Healthcare Flexible Spending Accounts (FSA) are tax-advantaged healthcare accounts that let you use tax-free money to pay for eligible medical expenses. Millions of Americans use an FSA to help reduce their overall healthcare costs.
In most instances, your healthcare FSA election amounts may be available “day one” of your plan year. Healthcare FSAs work by funding the account via payroll deductions, then using your available balance to pay for out-of-pocket eligible medical expenses. As you consider whether to choose an FSA, here are eight things you need to know.
#1 Contributions are tax-free
Because you make contributions via pre-tax payroll deductions, you don’t pay taxes on the money you put into your account. This lets you achieve more spending power than you realize with post-tax money in your checking account.
For example, let’s say your effective tax rate is 20 percent. You basically enjoy a boost of 20% more money to spend on eligible medical expenses (since the money you put into your FSA is not taxed).
Or, to put it another way, your tax savings help you save money whenever you pay for eligible medical expenses.
You can always view the latest IRS contribution limits at this page.
#2 Your entire annual balance is available on day one
Let’s say you elect to contribute $1,500 for the plan year. In most cases, your employer will deduct $1,500 from your paychecks, usually in equal increments, over the course of the year.
So, if you receive 24 paychecks in a year, you can expect $62.50 deducted from each paycheck.
Here’s the cool thing. The entire $1,500 will be available on the first day of the new plan year. There’s no need to wait for your payroll contributions to accrue a balance. That means you sort of get an advance from your employer to help cover eligible medical expenses.
#3 After annual enrollment, you can only change elections with a ”qualifying life event”
Once you choose your benefits and select your annual contribution account, you are generally not permitted to change those elections later.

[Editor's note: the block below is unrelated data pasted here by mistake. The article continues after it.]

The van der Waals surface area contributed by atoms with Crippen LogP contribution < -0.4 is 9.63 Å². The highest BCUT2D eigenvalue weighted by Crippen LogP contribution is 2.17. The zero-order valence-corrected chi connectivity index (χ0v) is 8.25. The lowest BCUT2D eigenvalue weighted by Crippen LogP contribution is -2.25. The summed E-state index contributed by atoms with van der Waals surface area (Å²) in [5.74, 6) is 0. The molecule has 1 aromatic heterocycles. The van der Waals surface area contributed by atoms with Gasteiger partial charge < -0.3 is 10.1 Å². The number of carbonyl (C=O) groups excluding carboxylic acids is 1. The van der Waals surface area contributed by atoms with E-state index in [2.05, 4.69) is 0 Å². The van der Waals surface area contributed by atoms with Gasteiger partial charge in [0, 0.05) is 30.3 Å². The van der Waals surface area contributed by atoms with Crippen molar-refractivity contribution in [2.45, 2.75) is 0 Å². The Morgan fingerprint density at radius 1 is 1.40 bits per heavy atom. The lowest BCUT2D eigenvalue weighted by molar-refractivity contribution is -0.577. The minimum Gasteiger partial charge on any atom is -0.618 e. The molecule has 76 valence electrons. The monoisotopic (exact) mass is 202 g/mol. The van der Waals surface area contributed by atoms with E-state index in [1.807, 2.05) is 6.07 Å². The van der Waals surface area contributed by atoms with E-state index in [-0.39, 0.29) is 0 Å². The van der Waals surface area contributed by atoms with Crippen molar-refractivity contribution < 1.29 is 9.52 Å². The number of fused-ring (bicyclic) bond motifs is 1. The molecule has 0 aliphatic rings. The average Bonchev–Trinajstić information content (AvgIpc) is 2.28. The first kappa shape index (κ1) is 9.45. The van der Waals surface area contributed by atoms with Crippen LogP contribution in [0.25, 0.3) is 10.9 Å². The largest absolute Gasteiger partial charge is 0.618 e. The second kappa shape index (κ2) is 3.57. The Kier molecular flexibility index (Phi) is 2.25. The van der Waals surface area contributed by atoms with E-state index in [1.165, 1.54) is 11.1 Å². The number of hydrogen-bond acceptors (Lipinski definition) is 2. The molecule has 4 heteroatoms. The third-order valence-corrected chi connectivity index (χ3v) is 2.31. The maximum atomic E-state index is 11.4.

The one exception is for members who experience a qualifying life event. A qualifying life event may include a change in employment status, marital status, or disability. Adding dependents to your family usually also counts.
Be sure to check with your organization to see what instances permit changes.
#4 An FSA lets you pay for more than you think
Many know they can use their healthcare FSA to pay for doctor visits and deductibles. But there are thousands of other products and services that are eligible as well.
For example, healthcare FSA eligible expenses include over-the-counter (OTC) medications, like pain relievers and cough syrup. So, next time you’re at the corner drugstore, be sure to bring your FSA debit card (if available with your plan).1
In addition, your FSA can pay for eligible dental and vision expenses too. It’s a great perk to be able to save when you need to buy eyeglasses or get a filling.
#5 You can pay for eligible expenses directly, or get reimbursed later
In most cases, your FSA will come with a debit card that you can use at the doctor’s office or drugstore to pay for eligible medical expenses. But if you forget your card, you’ll still be able to get reimbursed.
Simply save your receipt, then upload a copy and submit for reimbursement later.
FSA claims always require the same 5 items, but not all receipts list them! For the fastest reimbursement, make sure your documentation contains the following:
Date of Service
Type of Service
Whether you use a debit card or upload a receipt, either option makes it easy to use and spend your healthcare Flexible Spending Account.
#6 FSAs let you pay for your spouse and eligible dependents too
As you plan your annual healthcare spending, be sure to estimate the potential healthcare costs your entire family might incur. You FSA isn’t only for you! You can help your whole family save next year.
#7 FSAs are ‘use it or lose it’ accounts
Because healthcare Flexible Spending Accounts are employer-sponsored accounts, unused funds are eventually returned to your employer. So, if you elect to contribute $1,000 for the year, but only spend $500, then the other $500 will be returned to your employer at the end of the plan year.
It’s important to carefully plan your annual healthcare spending to avoid potentially losing your hard-earned money. Be sure to review the latest contribution limits before making your elections.
#8 Many organizations offer extensions
Even though FSAs are use-it-or-lose-it accounts, organizations may adopt options that could extend the time you have to spend remaining funds.
One option is called a Grace Period. Your employer may offer up to 2½ months at the end the plan year to submit eligible medical expenses.
Another option is called a Carryover. This option lets you carry over a portion of your account funds into the next plan year.
Be sure to review your plan documents to see if you organization offers extra flexibility—and peace of mind.